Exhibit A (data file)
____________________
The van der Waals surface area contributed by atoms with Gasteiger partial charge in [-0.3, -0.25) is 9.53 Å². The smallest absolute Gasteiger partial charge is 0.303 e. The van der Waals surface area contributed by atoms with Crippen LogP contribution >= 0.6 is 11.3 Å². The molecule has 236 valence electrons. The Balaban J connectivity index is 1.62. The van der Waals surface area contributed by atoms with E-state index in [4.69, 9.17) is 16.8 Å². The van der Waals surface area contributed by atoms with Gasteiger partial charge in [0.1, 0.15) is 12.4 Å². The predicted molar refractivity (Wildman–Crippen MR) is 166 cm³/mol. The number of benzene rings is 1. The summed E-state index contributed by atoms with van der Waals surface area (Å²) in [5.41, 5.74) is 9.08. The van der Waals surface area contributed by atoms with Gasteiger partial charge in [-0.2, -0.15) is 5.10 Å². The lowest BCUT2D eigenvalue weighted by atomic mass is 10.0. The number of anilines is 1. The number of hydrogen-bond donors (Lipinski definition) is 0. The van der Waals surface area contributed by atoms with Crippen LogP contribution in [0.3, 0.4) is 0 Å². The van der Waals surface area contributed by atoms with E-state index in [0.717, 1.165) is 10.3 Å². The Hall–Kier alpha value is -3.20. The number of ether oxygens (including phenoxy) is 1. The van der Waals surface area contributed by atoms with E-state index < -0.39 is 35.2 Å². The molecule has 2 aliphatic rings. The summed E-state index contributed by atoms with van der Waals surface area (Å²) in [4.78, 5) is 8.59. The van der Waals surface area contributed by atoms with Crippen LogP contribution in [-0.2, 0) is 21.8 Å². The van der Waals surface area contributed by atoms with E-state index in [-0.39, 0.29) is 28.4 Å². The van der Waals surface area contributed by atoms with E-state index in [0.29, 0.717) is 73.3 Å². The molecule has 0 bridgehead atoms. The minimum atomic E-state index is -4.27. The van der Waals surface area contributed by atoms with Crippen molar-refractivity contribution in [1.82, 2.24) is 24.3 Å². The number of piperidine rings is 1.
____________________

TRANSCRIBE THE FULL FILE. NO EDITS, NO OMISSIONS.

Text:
The van der Waals surface area contributed by atoms with Gasteiger partial charge in [-0.3, -0.25) is 9.53 Å². The smallest absolute Gasteiger partial charge is 0.303 e. The van der Waals surface area contributed by atoms with Crippen LogP contribution >= 0.6 is 11.3 Å². The molecule has 236 valence electrons. The Balaban J connectivity index is 1.62. The van der Waals surface area contributed by atoms with E-state index in [4.69, 9.17) is 16.8 Å². The van der Waals surface area contributed by atoms with Gasteiger partial charge in [0.1, 0.15) is 12.4 Å². The predicted molar refractivity (Wildman–Crippen MR) is 166 cm³/mol. The number of benzene rings is 1. The summed E-state index contributed by atoms with van der Waals surface area (Å²) in [5.41, 5.74) is 9.08. The van der Waals surface area contributed by atoms with Gasteiger partial charge in [-0.2, -0.15) is 5.10 Å². The lowest BCUT2D eigenvalue weighted by atomic mass is 10.0. The number of anilines is 1. The number of hydrogen-bond donors (Lipinski definition) is 0. The van der Waals surface area contributed by atoms with Crippen LogP contribution in [0.3, 0.4) is 0 Å². The van der Waals surface area contributed by atoms with E-state index in [0.717, 1.165) is 10.3 Å². The Hall–Kier alpha value is -3.20. The number of ether oxygens (including phenoxy) is 1. The van der Waals surface area contributed by atoms with E-state index < -0.39 is 35.2 Å². The molecule has 2 aliphatic rings. The summed E-state index contributed by atoms with van der Waals surface area (Å²) in [4.78, 5) is 8.59. The van der Waals surface area contributed by atoms with Crippen LogP contribution in [-0.2, 0) is 21.8 Å². The van der Waals surface area contributed by atoms with E-state index in [-0.39, 0.29) is 28.4 Å². The van der Waals surface area contributed by atoms with E-state index in [0.29, 0.717) is 73.3 Å². The molecule has 0 bridgehead atoms. The minimum atomic E-state index is -4.27. The van der Waals surface area contributed by atoms with Crippen molar-refractivity contribution in [1.82, 2.24) is 24.3 Å². The number of piperidine rings is 1.